The table above indicates that the catalysts initiates its activity at a very low temperature of below 33 C., exhibiting a rapidly increasing activity with the rise of temperature, and achieves 91.9% of conversion of carbon monoxide at 80 C.

EXAMPLE 4

Samples of the SnO2 --Pd--Al2 O3 catalyst used in Example 3 were held in contact with steam, mist of lead acetate, H2 S and vapor of carbon tetrachloride, respectively, at 200 C. for 2 days, and the catalyst samples were then tested for carbon monoxide oxidizing activity under the same reaction conditions as in Example 1 at a constant reaction temperature of 200 C. The results, shown in Table 4, reveal that all the samples were free of degradation.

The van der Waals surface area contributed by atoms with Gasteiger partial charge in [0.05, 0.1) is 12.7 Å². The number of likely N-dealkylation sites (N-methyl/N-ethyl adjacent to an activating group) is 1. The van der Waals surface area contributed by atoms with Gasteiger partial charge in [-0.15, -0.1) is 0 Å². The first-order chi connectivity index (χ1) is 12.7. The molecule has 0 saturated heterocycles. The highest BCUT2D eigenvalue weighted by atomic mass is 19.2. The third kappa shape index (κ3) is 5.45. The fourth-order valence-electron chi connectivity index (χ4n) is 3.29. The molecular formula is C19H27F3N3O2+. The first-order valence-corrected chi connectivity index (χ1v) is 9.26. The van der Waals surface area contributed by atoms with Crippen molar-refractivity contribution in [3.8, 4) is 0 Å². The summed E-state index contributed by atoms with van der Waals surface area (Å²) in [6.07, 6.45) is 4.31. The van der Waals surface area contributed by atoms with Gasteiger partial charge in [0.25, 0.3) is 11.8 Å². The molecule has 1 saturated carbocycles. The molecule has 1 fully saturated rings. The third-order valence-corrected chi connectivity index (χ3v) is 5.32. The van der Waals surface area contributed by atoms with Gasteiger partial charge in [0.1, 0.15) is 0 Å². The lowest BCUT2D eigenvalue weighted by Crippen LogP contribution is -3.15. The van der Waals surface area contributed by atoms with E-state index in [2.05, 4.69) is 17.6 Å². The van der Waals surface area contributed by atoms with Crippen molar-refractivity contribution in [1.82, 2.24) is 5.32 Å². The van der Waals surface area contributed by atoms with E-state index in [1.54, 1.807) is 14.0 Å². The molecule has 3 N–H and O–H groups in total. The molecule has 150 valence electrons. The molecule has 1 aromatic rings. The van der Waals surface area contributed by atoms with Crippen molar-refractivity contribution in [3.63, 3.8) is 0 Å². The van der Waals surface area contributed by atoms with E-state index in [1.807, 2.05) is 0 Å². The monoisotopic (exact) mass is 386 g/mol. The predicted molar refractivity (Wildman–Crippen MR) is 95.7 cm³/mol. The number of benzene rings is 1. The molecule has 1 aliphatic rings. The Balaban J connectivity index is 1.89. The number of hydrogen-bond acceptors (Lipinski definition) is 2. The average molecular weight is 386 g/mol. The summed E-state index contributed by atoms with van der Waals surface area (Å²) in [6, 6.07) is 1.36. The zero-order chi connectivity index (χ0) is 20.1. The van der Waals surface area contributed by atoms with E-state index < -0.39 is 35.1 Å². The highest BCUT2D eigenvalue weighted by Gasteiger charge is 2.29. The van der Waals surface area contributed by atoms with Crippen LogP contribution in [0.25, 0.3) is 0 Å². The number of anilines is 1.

Table 4______________________________________Poison              Conversion of CO (%)______________________________________Steam               100Lead acetate mist   100H2 S gas       100Carbon tetrachloride vapor               100None                100______________________________________
COMPARISON EXAMPLE 1

SnO2 prepared in the same manner as in Example 1 was shaped in the same manner as in Example 1 without using any other ingredient, and the product was tested for carbon monoxide oxidizing activity, with the results given in Table 5.

              Table 5______________________________________Reaction temperature ( C)              Conversion of CO (%)______________________________________ 75                0127                0184                0210                0250                4.3278                12.4310                28.2339                77.9370                91.9408                96.2447                98.1492                99.5500                99.5600                99.5700                99.8______________________________________